So perhaps all of this is related — the exchange of ideas through music collaborations, and the exchange of ideas through a literal network. “1 + 1 = 3 has always made a lot of sense to me,” Zahl says. “If you can find the right people to work together, the whole is greater than the sum of its parts. That applies in my music as much as in my professional career.”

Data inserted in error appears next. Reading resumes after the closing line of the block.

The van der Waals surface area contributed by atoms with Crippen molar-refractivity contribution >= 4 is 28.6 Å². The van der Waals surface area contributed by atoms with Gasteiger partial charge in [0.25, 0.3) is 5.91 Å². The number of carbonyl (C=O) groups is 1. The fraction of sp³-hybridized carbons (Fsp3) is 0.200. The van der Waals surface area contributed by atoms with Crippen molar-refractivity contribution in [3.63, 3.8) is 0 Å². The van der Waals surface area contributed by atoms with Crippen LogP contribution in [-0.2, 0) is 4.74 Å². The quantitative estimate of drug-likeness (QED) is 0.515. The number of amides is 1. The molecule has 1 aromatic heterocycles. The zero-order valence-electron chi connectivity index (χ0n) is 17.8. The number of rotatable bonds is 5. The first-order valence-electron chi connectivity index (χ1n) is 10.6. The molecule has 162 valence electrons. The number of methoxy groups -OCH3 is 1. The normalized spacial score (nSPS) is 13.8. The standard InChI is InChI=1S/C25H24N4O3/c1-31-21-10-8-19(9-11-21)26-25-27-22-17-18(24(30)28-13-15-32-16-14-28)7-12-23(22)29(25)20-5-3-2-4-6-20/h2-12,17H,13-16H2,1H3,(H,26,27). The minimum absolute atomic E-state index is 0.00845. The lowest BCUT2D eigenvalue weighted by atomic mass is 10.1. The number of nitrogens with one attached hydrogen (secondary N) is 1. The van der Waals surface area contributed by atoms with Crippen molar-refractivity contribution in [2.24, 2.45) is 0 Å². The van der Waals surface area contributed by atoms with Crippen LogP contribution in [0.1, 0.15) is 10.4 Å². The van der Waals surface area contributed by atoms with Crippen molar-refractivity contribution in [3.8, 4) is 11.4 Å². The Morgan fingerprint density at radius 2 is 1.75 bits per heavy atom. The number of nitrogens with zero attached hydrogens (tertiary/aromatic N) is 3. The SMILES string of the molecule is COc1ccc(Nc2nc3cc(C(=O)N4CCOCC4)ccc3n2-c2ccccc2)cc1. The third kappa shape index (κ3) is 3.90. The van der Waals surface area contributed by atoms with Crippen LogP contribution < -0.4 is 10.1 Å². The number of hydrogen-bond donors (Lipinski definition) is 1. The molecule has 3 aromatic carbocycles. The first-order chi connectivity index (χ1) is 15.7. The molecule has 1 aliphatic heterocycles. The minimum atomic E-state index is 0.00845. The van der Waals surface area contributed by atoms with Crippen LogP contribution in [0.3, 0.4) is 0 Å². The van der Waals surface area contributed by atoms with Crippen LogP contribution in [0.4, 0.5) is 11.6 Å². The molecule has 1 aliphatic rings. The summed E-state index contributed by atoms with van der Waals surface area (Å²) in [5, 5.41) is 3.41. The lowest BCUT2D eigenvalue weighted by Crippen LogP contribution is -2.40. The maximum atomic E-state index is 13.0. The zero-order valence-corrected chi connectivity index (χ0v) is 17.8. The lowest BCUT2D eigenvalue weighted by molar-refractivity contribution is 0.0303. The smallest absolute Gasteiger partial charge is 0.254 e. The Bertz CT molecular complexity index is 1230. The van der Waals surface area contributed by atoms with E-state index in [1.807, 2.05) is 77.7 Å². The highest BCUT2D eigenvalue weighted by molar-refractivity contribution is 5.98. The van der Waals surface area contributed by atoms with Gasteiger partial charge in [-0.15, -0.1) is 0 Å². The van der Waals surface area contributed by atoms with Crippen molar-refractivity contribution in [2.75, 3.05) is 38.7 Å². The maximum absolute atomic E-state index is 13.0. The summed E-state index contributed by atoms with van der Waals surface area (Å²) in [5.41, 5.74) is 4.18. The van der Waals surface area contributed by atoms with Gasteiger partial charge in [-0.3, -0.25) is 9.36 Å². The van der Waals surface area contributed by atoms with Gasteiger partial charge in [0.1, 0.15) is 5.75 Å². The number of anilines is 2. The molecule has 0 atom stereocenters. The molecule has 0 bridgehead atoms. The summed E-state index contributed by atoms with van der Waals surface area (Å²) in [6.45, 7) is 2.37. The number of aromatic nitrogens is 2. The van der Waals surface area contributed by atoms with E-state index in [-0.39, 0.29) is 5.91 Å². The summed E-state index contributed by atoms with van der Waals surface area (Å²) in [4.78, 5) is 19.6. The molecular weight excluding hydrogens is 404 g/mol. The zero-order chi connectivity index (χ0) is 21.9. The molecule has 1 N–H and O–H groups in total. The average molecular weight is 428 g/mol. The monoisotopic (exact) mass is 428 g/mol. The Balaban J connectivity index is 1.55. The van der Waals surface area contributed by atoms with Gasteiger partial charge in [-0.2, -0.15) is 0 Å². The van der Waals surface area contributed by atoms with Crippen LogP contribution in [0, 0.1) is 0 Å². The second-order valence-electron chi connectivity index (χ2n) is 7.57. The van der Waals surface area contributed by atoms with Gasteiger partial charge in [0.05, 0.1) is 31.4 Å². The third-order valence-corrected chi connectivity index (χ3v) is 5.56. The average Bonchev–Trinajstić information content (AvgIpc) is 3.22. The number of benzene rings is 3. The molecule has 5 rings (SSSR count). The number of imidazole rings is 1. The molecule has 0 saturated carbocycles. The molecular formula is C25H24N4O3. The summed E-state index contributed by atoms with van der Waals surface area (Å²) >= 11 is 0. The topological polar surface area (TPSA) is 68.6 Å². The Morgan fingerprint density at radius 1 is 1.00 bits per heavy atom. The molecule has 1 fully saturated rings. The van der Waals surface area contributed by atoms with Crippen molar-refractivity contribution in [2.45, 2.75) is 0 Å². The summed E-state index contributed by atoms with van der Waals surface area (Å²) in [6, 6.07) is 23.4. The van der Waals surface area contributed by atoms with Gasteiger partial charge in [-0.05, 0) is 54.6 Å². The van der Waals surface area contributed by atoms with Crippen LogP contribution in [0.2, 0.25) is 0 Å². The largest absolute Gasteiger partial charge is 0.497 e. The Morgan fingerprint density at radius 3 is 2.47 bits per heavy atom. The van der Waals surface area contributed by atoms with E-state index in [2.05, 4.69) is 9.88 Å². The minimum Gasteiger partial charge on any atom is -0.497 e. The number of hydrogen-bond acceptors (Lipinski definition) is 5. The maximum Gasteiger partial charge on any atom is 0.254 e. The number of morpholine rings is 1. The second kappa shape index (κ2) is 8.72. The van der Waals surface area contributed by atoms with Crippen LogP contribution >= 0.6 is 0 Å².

Asked if he has any regrets about either his career or indeed his music, Zahl says that he has just one regret in life: that he never found out what happened to his EDP Wasp synthesizer. “When I was about the age I made the decision to go down the engineering path,” he explains, “I was scavenging out of skips — literally — from an electronic company that had gone bust. They told me to help myself, as it was all going into a landfill. So I grabbed a bunch of things — mostly electronic components, transistors, and unprocessed PCB boards, and I got so much stuff from that skip that I filled the back of my parents’ car!” Amongst these precious finds was the EDP WASP synth — a visually stunning, black-and-yellow machine that was loved by many, but difficult to play due to its non-moving, touch-sensitive keys. “It was the first synthesizer I ever saw,” Zahl says. “I picked it up, took it home, and found that it didn’t work. But because of my soldering iron skills, I fixed it and then spent hours making incredibly realistic helicopter noises with it. But I’ve no idea what happened to it — whether I sold it or misplaced it, I just don’t know. I’ve asked my parents: ‘are you sure it’s not in your loft?’ Because if that synth is there, I really need it!”